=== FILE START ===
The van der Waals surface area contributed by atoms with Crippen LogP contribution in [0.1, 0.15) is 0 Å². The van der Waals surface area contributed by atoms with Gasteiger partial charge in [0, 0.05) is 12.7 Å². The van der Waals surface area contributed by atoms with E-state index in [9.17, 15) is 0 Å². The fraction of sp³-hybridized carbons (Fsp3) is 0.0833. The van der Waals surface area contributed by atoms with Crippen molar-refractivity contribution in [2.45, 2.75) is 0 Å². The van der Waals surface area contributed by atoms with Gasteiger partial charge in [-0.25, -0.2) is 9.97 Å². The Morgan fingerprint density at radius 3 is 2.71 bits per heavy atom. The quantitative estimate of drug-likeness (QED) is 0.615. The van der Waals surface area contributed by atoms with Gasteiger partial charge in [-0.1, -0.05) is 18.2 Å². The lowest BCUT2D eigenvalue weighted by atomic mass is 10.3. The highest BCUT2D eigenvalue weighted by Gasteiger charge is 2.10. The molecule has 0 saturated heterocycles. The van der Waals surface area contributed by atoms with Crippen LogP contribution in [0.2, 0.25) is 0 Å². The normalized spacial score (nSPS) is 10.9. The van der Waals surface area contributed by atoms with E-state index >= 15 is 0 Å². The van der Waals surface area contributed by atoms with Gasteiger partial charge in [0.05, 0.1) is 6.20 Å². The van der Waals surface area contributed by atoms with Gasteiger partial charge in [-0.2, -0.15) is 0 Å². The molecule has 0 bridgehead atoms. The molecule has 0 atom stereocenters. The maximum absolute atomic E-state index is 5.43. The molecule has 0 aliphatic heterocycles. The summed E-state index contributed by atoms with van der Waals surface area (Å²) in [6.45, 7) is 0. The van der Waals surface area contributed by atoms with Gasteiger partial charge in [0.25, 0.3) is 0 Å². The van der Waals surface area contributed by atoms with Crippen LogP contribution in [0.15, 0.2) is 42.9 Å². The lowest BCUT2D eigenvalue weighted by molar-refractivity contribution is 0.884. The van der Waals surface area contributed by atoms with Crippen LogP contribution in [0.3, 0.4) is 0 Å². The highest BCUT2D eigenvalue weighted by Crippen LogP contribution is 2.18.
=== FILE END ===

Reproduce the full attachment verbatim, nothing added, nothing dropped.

The van der Waals surface area contributed by atoms with Crippen LogP contribution in [0.1, 0.15) is 0 Å². The van der Waals surface area contributed by atoms with Gasteiger partial charge in [0, 0.05) is 12.7 Å². The van der Waals surface area contributed by atoms with E-state index in [9.17, 15) is 0 Å². The fraction of sp³-hybridized carbons (Fsp3) is 0.0833. The van der Waals surface area contributed by atoms with Crippen molar-refractivity contribution in [2.45, 2.75) is 0 Å². The van der Waals surface area contributed by atoms with Gasteiger partial charge in [-0.25, -0.2) is 9.97 Å². The Morgan fingerprint density at radius 3 is 2.71 bits per heavy atom. The quantitative estimate of drug-likeness (QED) is 0.615. The van der Waals surface area contributed by atoms with Gasteiger partial charge in [-0.1, -0.05) is 18.2 Å². The lowest BCUT2D eigenvalue weighted by atomic mass is 10.3. The highest BCUT2D eigenvalue weighted by Gasteiger charge is 2.10. The molecule has 0 saturated heterocycles. The van der Waals surface area contributed by atoms with Crippen LogP contribution in [0.2, 0.25) is 0 Å². The normalized spacial score (nSPS) is 10.9. The van der Waals surface area contributed by atoms with E-state index >= 15 is 0 Å². The van der Waals surface area contributed by atoms with Gasteiger partial charge in [0.05, 0.1) is 6.20 Å². The van der Waals surface area contributed by atoms with Gasteiger partial charge in [-0.2, -0.15) is 0 Å². The molecule has 0 bridgehead atoms. The molecule has 0 atom stereocenters. The maximum absolute atomic E-state index is 5.43. The molecule has 0 aliphatic heterocycles. The summed E-state index contributed by atoms with van der Waals surface area (Å²) in [6.45, 7) is 0. The van der Waals surface area contributed by atoms with Gasteiger partial charge in [0.25, 0.3) is 0 Å². The van der Waals surface area contributed by atoms with Crippen LogP contribution in [0.15, 0.2) is 42.9 Å². The lowest BCUT2D eigenvalue weighted by molar-refractivity contribution is 0.884. The van der Waals surface area contributed by atoms with Crippen LogP contribution in [0.3, 0.4) is 0 Å². The highest BCUT2D eigenvalue weighted by Crippen LogP contribution is 2.18.